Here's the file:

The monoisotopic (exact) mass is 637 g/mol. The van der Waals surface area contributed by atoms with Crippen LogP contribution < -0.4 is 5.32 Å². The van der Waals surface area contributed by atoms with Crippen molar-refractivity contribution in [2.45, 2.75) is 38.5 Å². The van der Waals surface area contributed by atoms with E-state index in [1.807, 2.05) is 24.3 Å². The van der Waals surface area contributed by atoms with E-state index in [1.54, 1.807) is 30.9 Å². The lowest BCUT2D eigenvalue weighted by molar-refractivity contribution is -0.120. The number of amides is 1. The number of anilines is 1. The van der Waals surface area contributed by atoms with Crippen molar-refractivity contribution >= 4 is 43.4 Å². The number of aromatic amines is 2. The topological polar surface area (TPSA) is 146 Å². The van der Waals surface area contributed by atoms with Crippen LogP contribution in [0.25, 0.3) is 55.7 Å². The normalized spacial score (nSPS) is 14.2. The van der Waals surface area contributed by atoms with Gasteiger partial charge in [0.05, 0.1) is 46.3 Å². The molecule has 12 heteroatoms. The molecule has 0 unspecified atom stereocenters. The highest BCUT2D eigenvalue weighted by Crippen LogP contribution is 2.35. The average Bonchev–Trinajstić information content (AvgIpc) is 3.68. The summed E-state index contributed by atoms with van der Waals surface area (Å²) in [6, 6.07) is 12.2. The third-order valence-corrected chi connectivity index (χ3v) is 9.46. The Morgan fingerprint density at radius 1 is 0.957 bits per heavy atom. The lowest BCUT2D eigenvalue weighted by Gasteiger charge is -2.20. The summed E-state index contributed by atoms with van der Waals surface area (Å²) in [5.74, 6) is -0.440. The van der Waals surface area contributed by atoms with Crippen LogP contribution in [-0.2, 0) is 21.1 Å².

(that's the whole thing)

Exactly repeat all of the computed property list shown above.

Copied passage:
The monoisotopic (exact) mass is 637 g/mol. The van der Waals surface area contributed by atoms with Crippen LogP contribution < -0.4 is 5.32 Å². The van der Waals surface area contributed by atoms with Crippen molar-refractivity contribution in [2.45, 2.75) is 38.5 Å². The van der Waals surface area contributed by atoms with E-state index in [1.807, 2.05) is 24.3 Å². The van der Waals surface area contributed by atoms with E-state index in [1.54, 1.807) is 30.9 Å². The lowest BCUT2D eigenvalue weighted by molar-refractivity contribution is -0.120. The number of amides is 1. The number of anilines is 1. The van der Waals surface area contributed by atoms with Crippen molar-refractivity contribution >= 4 is 43.4 Å². The number of aromatic amines is 2. The topological polar surface area (TPSA) is 146 Å². The van der Waals surface area contributed by atoms with Crippen LogP contribution in [0.25, 0.3) is 55.7 Å². The normalized spacial score (nSPS) is 14.2. The van der Waals surface area contributed by atoms with Gasteiger partial charge in [0.05, 0.1) is 46.3 Å². The molecule has 12 heteroatoms. The molecule has 0 unspecified atom stereocenters. The highest BCUT2D eigenvalue weighted by Crippen LogP contribution is 2.35. The average Bonchev–Trinajstić information content (AvgIpc) is 3.68. The summed E-state index contributed by atoms with van der Waals surface area (Å²) in [6, 6.07) is 12.2. The third-order valence-corrected chi connectivity index (χ3v) is 9.46. The Morgan fingerprint density at radius 1 is 0.957 bits per heavy atom. The lowest BCUT2D eigenvalue weighted by Gasteiger charge is -2.20. The summed E-state index contributed by atoms with van der Waals surface area (Å²) in [5.74, 6) is -0.440. The van der Waals surface area contributed by atoms with Crippen LogP contribution in [-0.2, 0) is 21.1 Å².